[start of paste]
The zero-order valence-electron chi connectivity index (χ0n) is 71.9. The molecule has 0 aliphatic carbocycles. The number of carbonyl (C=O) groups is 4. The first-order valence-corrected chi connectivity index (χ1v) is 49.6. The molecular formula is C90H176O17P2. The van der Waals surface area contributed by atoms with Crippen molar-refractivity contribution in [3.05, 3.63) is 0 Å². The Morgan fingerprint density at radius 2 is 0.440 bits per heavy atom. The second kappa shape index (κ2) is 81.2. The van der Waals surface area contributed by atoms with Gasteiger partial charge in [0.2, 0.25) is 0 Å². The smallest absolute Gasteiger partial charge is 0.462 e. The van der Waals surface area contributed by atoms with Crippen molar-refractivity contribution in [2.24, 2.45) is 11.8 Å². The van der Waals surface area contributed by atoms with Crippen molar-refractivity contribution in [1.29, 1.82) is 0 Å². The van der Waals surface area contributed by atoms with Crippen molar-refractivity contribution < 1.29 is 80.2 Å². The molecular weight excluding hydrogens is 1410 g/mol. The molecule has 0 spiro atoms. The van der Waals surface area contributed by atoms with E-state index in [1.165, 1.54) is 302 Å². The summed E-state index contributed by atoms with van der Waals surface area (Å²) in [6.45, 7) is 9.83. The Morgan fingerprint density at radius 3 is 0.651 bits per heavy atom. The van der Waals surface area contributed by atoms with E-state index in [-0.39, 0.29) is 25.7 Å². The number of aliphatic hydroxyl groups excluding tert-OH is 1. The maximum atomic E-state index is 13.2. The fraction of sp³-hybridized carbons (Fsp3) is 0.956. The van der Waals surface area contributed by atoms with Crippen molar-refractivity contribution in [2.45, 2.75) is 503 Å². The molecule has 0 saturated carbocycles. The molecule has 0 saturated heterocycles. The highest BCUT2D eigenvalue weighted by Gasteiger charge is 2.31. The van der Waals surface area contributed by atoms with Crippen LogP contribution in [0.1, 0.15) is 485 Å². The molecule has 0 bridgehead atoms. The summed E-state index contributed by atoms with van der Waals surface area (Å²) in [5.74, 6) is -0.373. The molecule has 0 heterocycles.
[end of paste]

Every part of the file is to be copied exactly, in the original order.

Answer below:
The zero-order valence-electron chi connectivity index (χ0n) is 71.9. The molecule has 0 aliphatic carbocycles. The number of carbonyl (C=O) groups is 4. The first-order valence-corrected chi connectivity index (χ1v) is 49.6. The molecular formula is C90H176O17P2. The van der Waals surface area contributed by atoms with Crippen molar-refractivity contribution in [3.05, 3.63) is 0 Å². The Morgan fingerprint density at radius 2 is 0.440 bits per heavy atom. The second kappa shape index (κ2) is 81.2. The van der Waals surface area contributed by atoms with Gasteiger partial charge in [0.2, 0.25) is 0 Å². The smallest absolute Gasteiger partial charge is 0.462 e. The van der Waals surface area contributed by atoms with Crippen molar-refractivity contribution in [2.24, 2.45) is 11.8 Å². The van der Waals surface area contributed by atoms with Crippen molar-refractivity contribution in [1.29, 1.82) is 0 Å². The van der Waals surface area contributed by atoms with Crippen molar-refractivity contribution < 1.29 is 80.2 Å². The molecular weight excluding hydrogens is 1410 g/mol. The molecule has 0 spiro atoms. The van der Waals surface area contributed by atoms with E-state index in [1.165, 1.54) is 302 Å². The summed E-state index contributed by atoms with van der Waals surface area (Å²) in [6.45, 7) is 9.83. The Morgan fingerprint density at radius 3 is 0.651 bits per heavy atom. The van der Waals surface area contributed by atoms with E-state index in [-0.39, 0.29) is 25.7 Å². The number of aliphatic hydroxyl groups excluding tert-OH is 1. The maximum atomic E-state index is 13.2. The fraction of sp³-hybridized carbons (Fsp3) is 0.956. The van der Waals surface area contributed by atoms with Crippen molar-refractivity contribution in [2.45, 2.75) is 503 Å². The molecule has 0 saturated carbocycles. The molecule has 0 saturated heterocycles. The highest BCUT2D eigenvalue weighted by Gasteiger charge is 2.31. The van der Waals surface area contributed by atoms with Crippen LogP contribution in [0.1, 0.15) is 485 Å². The molecule has 0 bridgehead atoms. The summed E-state index contributed by atoms with van der Waals surface area (Å²) in [5.74, 6) is -0.373. The molecule has 0 heterocycles.